I understand that receipts for dilapidations may be treated in one of three ways depending on the circumstances.
A) If the landlord makes repairs to restore the property to its original condition then the net cost of the repairs is claimed as an expense i.e. cost of repairs less dilapidations payments received.
B) If the landlord continues to rent the property without making the repairs then the dilapidations receipts are to be treated as rental receipts (because the property in the dilapidated state commands a reduced rent).
C) If the landlord sells the property then the dilapidations receipts are treated as a capital receipt which is subject to CGT.
There is explained in the paragraph on dilapidations in the Property Income Manual which is here
However we have a rather unusual situation as follows:-
Tenant moves out and a dilapidation payment is negotiated and paid to the landlord.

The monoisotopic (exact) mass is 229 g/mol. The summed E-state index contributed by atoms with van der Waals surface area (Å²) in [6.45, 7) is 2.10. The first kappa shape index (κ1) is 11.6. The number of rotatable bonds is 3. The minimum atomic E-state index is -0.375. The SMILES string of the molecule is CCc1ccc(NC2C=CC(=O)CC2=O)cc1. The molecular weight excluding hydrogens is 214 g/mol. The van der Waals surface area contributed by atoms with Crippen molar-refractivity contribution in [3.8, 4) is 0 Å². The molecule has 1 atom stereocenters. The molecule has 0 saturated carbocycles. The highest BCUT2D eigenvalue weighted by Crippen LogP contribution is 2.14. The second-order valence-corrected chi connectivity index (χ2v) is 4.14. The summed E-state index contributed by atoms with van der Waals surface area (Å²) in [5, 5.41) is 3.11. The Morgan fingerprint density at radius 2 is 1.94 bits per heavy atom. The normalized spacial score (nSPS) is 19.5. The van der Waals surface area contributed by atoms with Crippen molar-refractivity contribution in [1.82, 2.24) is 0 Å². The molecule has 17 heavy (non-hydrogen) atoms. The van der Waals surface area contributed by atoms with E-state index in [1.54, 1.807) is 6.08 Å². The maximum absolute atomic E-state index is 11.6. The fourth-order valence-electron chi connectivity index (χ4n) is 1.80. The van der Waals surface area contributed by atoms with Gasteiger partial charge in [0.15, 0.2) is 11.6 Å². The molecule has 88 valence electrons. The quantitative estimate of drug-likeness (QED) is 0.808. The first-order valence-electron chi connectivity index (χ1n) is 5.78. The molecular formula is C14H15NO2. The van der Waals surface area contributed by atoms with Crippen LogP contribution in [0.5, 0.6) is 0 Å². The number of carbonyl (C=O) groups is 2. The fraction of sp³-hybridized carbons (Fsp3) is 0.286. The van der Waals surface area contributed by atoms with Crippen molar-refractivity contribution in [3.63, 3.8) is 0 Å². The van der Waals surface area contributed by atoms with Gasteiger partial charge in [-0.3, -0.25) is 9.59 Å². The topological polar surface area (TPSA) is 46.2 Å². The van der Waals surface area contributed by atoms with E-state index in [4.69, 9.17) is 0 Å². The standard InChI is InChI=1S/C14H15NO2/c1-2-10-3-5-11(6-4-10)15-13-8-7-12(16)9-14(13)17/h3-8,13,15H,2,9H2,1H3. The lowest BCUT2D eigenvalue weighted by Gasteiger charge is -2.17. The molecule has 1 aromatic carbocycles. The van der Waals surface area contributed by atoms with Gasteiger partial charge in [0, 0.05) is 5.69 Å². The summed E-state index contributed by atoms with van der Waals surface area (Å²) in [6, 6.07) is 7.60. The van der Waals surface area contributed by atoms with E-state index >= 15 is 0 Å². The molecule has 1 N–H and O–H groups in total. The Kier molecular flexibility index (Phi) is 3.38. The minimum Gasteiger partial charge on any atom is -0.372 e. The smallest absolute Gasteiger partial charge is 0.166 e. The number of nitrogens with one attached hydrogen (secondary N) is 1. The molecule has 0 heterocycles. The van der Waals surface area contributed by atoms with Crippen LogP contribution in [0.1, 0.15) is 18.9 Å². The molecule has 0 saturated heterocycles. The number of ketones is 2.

Landlord then places property on the market for sale.
We had therefore originally intended to take the dilapidations receipt and sale receipt as being the total proceeds for CGT purposes.
However before any sale took place the landlord passed away and the property passed onto his estate and there has now been an offer for sale which will form part of the estate and is therefore not subject to CGT.
My query is in relation to the dilapidations receipts received prior to death. How are these treated?
They wont be rental receipts as there was a definite intention to sell.
Are they monies received in advance of a sale which reverts to the estate?
Or are they a capital receipt on their own received prior to death, which would be subject to CGT?
If they are subject to CGT I am presuming we would have to look at overall position and apportion any gain or loss on the basis of receipts received before death by the client and receipts received after death by the estate.
Any comments would be appreciated.
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